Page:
Why we love failure

When I was travelling the other week I picked up the magazine in the seat pocket in front of me on the plane. It had all these articles on the Nordics, about culture, artists, restaurants, start-ups but what caught my eye most was a piece about success.  The message in the article was that failure isn’t the opposite to success, it was about failure being part of success. I could not agree more. And that’s the essence of how we view failure in Spotify.

Failure is part of Learning

For many of us, the word ‘fail’ does not come with positive connotations. It means you didn’t get the expected result. In school when you failed a test – ouch! Not really a positive experience. But since school I’ve learned to see failure as part of the road to success – if you don’t try, nothing will happen at all, and for every new try, there is a learning.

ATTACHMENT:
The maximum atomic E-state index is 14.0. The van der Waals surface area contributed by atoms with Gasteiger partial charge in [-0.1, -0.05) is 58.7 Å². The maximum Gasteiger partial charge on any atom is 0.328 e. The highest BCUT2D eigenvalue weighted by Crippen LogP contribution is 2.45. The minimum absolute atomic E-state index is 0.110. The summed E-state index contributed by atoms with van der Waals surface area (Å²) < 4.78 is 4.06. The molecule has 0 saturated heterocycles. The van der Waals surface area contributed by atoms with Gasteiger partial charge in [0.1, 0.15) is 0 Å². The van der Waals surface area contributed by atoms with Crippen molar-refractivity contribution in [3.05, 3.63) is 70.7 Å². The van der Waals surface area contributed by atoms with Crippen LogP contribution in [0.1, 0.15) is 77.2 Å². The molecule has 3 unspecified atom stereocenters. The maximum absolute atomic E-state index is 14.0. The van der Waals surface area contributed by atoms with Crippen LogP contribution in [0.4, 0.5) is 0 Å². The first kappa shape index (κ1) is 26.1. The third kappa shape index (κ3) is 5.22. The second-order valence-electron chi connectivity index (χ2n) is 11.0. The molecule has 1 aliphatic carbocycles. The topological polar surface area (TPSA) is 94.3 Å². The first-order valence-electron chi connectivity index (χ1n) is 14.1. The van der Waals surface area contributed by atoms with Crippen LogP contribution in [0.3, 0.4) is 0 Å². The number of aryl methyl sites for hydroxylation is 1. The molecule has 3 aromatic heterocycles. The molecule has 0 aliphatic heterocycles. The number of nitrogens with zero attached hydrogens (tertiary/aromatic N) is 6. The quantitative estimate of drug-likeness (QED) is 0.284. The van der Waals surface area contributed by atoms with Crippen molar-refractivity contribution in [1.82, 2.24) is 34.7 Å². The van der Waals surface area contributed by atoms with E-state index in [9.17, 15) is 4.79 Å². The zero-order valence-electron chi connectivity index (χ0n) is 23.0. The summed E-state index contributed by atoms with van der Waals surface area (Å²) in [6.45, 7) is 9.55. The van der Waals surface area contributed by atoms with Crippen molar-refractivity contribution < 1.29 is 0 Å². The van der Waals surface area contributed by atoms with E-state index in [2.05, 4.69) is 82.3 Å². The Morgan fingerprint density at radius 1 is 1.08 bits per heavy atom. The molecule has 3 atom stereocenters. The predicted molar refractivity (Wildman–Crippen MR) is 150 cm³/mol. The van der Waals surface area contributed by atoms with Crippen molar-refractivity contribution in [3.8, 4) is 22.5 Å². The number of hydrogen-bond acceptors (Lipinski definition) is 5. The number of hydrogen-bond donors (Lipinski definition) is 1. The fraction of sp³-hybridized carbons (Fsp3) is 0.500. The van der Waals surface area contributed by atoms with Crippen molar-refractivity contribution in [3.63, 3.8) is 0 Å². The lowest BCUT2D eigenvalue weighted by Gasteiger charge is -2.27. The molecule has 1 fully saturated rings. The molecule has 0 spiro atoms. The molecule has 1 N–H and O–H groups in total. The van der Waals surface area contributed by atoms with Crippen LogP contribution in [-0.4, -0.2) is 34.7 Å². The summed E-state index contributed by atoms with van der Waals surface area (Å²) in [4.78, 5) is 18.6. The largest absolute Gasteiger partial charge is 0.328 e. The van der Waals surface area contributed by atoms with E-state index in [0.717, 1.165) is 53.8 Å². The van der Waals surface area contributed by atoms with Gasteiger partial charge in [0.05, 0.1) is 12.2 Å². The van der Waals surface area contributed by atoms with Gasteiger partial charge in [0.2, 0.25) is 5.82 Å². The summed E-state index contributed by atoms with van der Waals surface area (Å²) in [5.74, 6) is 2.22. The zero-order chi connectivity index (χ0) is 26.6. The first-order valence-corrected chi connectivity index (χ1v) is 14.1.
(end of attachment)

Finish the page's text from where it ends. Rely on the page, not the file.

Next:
Like the famous old inventor Edison once said  “I have not failed. I’ve just found 10,000 ways that won’t work.”  Would Edison ever have invented the light bulb without all his failures on the way to success? Probably not.

Failure at Spotify

Don’t get me wrong here, failure without learning something is a mistake. At Spotify we actively encourage trying. We foster a growth mindset where the concept of having the potential to do better and better means you never stop learning, and always have the chance to improve. If you want to deep dive into the Growth Mindset, read my other blog post on it here.

We also arrange ‘fail-fikas’ (fika is the Swedish word for having coffee and a chat together). In those fikas we celebrate failure, having a retrospective view to see what opportunities there are to learn from what we did right and what could be improved. This sets us up in the best way to try again, in a different way.

As failure is part of success, we can’t afford not to fail!